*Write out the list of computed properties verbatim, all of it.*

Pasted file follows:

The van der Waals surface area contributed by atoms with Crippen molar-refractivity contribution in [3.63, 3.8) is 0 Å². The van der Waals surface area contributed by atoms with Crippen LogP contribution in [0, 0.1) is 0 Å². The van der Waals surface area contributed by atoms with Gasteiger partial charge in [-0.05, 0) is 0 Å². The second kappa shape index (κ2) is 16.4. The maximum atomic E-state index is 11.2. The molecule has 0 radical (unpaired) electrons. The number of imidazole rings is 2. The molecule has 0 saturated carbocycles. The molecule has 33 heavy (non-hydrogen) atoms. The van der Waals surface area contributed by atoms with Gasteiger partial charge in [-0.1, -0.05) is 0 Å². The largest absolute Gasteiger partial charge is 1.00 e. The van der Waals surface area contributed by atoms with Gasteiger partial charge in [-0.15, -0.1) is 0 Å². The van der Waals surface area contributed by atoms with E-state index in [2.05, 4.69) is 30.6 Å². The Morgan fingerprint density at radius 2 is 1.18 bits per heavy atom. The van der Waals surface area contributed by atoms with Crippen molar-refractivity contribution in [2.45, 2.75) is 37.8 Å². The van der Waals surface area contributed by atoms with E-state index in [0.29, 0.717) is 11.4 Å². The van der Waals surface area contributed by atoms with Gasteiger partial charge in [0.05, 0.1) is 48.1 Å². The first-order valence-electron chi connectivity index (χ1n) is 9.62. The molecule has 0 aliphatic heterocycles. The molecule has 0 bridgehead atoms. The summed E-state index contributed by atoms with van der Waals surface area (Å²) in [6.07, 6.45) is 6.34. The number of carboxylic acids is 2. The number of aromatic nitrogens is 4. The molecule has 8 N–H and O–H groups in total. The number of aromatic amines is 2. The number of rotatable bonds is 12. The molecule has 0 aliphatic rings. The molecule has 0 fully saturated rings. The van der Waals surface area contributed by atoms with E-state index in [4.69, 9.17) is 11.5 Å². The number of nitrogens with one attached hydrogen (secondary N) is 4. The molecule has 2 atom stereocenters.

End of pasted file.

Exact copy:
The van der Waals surface area contributed by atoms with Crippen molar-refractivity contribution in [3.63, 3.8) is 0 Å². The van der Waals surface area contributed by atoms with Crippen LogP contribution in [0, 0.1) is 0 Å². The van der Waals surface area contributed by atoms with Gasteiger partial charge in [-0.05, 0) is 0 Å². The second kappa shape index (κ2) is 16.4. The maximum atomic E-state index is 11.2. The molecule has 0 radical (unpaired) electrons. The number of imidazole rings is 2. The molecule has 0 saturated carbocycles. The molecule has 33 heavy (non-hydrogen) atoms. The van der Waals surface area contributed by atoms with Gasteiger partial charge in [-0.1, -0.05) is 0 Å². The largest absolute Gasteiger partial charge is 1.00 e. The van der Waals surface area contributed by atoms with Gasteiger partial charge in [-0.15, -0.1) is 0 Å². The van der Waals surface area contributed by atoms with E-state index in [2.05, 4.69) is 30.6 Å². The Morgan fingerprint density at radius 2 is 1.18 bits per heavy atom. The van der Waals surface area contributed by atoms with Crippen molar-refractivity contribution in [2.45, 2.75) is 37.8 Å². The van der Waals surface area contributed by atoms with E-state index in [0.29, 0.717) is 11.4 Å². The van der Waals surface area contributed by atoms with Gasteiger partial charge in [0.05, 0.1) is 48.1 Å². The first-order valence-electron chi connectivity index (χ1n) is 9.62. The molecule has 0 aliphatic heterocycles. The molecule has 0 bridgehead atoms. The summed E-state index contributed by atoms with van der Waals surface area (Å²) in [6.07, 6.45) is 6.34. The number of carboxylic acids is 2. The number of aromatic nitrogens is 4. The molecule has 8 N–H and O–H groups in total. The number of aromatic amines is 2. The number of rotatable bonds is 12. The molecule has 0 aliphatic rings. The molecule has 0 fully saturated rings. The van der Waals surface area contributed by atoms with E-state index in [4.69, 9.17) is 11.5 Å². The number of nitrogens with one attached hydrogen (secondary N) is 4. The molecule has 2 atom stereocenters.